View Full Version : The Recent US Federal Review of Boas & Pythons - what it means and why it should matter to us

3rd June 2008, 06:04
Firstly, for anyone reaching this through an Internet search or an external link, let me define some terminology. Within the animals known as Phylum Chordata (possessing a spinal cord), reptiles have their own parent class of animal, Class Reptilia. Mammals like human beings are classified as Class Mammalia. Amphibians (some of which are the topic of the website you're viewing) also have their own class, class Amphibia. My point? Reptiles, Amphibians and Mammals are distinct enough to be considered ~equally and sufficiently different to warrant their own branches of the classification tree. However for various (not so scientific) reasons Amphibians and Reptiles are often thought of collectively, and the term for that collective is the "Herpetiles" ("herps" for short). This piece is the opinion of the author and does not necessarily reflect the views of the members of Caudata.org.

At the end of January 2008 the US Department of the Interior Fish and Wildlife Service issued notice of an inquiry (http://www.regulations.gov/fdmspublic/component/main?main=DocumentDetail&o=09000064803a565f) into "Injurious Wildlife Species; Review of Information Concerning Constrictor Snakes From Python, Boa, and Eunectes genera". There has been a lot of commotion on the Internet amongst reptile enthusiasts over the past few months regarding this issue. The word "ban" is being used with alarming frequency and in my opinion we're not there yet (reptile hobbyist links talking about the "ban": kingsnake/pethobbyist.com (http://www.pethobbyist.com/sitenews/index.php?/archives/202-Feds-Move-To-Ban-Pythons-Boas.html), repticzone.com (http://www.repticzone.com/forums/BoaConstrictors/messages/1605656.html), redtailboa.net (http://redtailboa.net/forums/reptile-related-news/41104-has-anyone-seen-new-proposal-usfw.html?highlight=python+ban), and there are many more).

Most readers of this piece will be enthusiasts of amphibians, not reptiles, so why should you continue reading? In short, because this inquiry could be the first step towards a ban on these snakes. That won't alarm many amphibian enthusiasts but what should alarm you is the precedent it sets: one category of non-venomous, mostly non-threatening herpetiles could be banned and it's not such a leap for further reptile bans to occur, followed by a ban on amphibians, and who knows, someday perhaps a total ban on so-called "exotic pets".

In my opinion, if such a ban simply caused the reduction or elimination of the collection of these herpetiles from the wild, particularly in the many cases where species are under threat from a variety of factors including collection, then the majority of people would certainly be in favor of it. However that's just my fantasy. Let's deal with the matter at hand: the inquiry by the US Department of the Interior Fish and Wildlife Service regarding "Injurious Wildlife Species" of the constrictor genera named above.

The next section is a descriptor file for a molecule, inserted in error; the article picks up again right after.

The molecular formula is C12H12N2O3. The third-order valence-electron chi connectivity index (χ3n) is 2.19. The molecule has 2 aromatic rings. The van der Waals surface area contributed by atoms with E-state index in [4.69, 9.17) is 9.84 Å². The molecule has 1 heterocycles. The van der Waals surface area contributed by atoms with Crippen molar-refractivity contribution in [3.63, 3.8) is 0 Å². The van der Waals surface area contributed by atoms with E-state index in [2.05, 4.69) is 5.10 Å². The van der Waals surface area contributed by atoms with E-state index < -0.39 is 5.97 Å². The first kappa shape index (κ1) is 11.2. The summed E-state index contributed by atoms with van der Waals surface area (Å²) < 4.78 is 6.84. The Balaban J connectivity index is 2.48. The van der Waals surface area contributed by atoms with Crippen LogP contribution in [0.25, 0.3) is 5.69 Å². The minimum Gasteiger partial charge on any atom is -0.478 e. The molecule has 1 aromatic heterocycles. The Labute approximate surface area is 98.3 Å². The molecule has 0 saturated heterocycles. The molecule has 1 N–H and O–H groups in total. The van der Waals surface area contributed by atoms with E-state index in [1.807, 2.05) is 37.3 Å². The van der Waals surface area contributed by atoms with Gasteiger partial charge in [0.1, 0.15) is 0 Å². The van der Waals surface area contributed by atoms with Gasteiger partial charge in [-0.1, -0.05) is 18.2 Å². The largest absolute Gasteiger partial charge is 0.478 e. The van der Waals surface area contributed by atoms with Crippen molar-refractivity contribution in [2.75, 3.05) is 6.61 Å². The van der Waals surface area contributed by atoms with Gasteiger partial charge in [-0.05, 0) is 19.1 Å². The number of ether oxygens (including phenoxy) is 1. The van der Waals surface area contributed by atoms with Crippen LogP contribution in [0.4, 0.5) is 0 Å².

Having read it (there's a link at the top of this page - I encourage everyone to read it), it seems sensible and innocuous. The inquiry accepted comments until April 30th this year and they also consulted with various bodies, including pet industry representatives (www.pijac.org (http://www.pijac.org/i4a/pages/index.cfm?pageid=433)), who appear to be at least nominally against a future ban. Taken on its own, the inquiry seems reasonable, but one has to factor in other information to get a better sense of what this means.

The United States Geological Survey released this piece of data (http://www.usgs.gov/newsroom/article.asp?ID=1875&from=rss_home) shortly after the Fish and Wildlife Service inquiry began. It shows two maps of the US with areas shaded to denote compatibility with the native climate of boas and pythons. One map is present-day USA, the second is a theorized USA in 2100 having undergone considerable global warming. For a Federal Agency to publish maps indicating several areas of desert are suitable habitat for species of snake that naturally live in Jungle is perhaps somewhat misleading. And then we have the media publishing alarming articles like these, to name but a few: USA Today (http://www.usatoday.com/news/nation/2008-02-20-burmese-pythons_N.htm), Fox News (http://www.foxnews.com/story/0,2933,355104,00.html). The more sensible articles are harder to find but here is one (http://www.pasadenastarnews.com/ci_9228938).

This is the kind of issue that the media can really spin in a damaging and unhelpful way, as shown in some of these articles, and with federal bodies adding alarmist flames to the fire it's not hard to see this issue getting out of control.

So what can we do? Keep informed - watch the news services and hobbyist sites and by all means post what you find here. When given the opportunity by the bodies in question, make your opinion heard - it's too late to comment on this particular inquiry but there will almost certainly be other opportunities in the future to make sure legislators and federal authorities know what you think on the issue. If you are a dealer in herpetiles (such as a breeder and seller of amphibians), consider joining pijac (http://www.pijac.org). And lastly, be a responsible enthusiast, breeder or scientist - promote good husbandry, sensible practices and encourage captive breeding over wild collection.

Let's keep an eye out.

-John Clare

Addendum: In case you think I'm being alarmist myself, read this (http://www.caudata.org/forum/showthread.php?t=55226).